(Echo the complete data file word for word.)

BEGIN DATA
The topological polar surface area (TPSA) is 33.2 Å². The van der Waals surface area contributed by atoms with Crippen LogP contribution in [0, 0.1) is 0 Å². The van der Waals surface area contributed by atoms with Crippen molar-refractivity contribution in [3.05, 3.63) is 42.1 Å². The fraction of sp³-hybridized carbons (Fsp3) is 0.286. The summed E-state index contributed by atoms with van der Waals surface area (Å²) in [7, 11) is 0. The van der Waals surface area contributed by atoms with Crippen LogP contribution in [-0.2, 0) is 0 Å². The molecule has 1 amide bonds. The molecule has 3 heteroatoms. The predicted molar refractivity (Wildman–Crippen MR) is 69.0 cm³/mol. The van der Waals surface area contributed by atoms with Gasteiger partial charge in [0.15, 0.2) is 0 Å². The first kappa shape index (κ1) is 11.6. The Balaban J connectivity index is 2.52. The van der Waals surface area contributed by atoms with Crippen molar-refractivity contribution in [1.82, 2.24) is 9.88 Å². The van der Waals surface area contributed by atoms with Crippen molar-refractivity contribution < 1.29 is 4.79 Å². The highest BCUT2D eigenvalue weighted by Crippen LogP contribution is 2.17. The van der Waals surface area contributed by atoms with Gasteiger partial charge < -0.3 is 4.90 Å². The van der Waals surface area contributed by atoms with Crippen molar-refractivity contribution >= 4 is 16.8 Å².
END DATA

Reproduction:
The topological polar surface area (TPSA) is 33.2 Å². The van der Waals surface area contributed by atoms with Crippen LogP contribution in [0, 0.1) is 0 Å². The van der Waals surface area contributed by atoms with Crippen molar-refractivity contribution in [3.05, 3.63) is 42.1 Å². The fraction of sp³-hybridized carbons (Fsp3) is 0.286. The summed E-state index contributed by atoms with van der Waals surface area (Å²) in [7, 11) is 0. The van der Waals surface area contributed by atoms with Crippen LogP contribution in [-0.2, 0) is 0 Å². The molecule has 1 amide bonds. The molecule has 3 heteroatoms. The predicted molar refractivity (Wildman–Crippen MR) is 69.0 cm³/mol. The van der Waals surface area contributed by atoms with Gasteiger partial charge in [0.15, 0.2) is 0 Å². The first kappa shape index (κ1) is 11.6. The Balaban J connectivity index is 2.52. The van der Waals surface area contributed by atoms with Crippen molar-refractivity contribution in [1.82, 2.24) is 9.88 Å². The van der Waals surface area contributed by atoms with Crippen molar-refractivity contribution < 1.29 is 4.79 Å². The highest BCUT2D eigenvalue weighted by Crippen LogP contribution is 2.17. The van der Waals surface area contributed by atoms with Gasteiger partial charge < -0.3 is 4.90 Å². The van der Waals surface area contributed by atoms with Crippen molar-refractivity contribution >= 4 is 16.8 Å².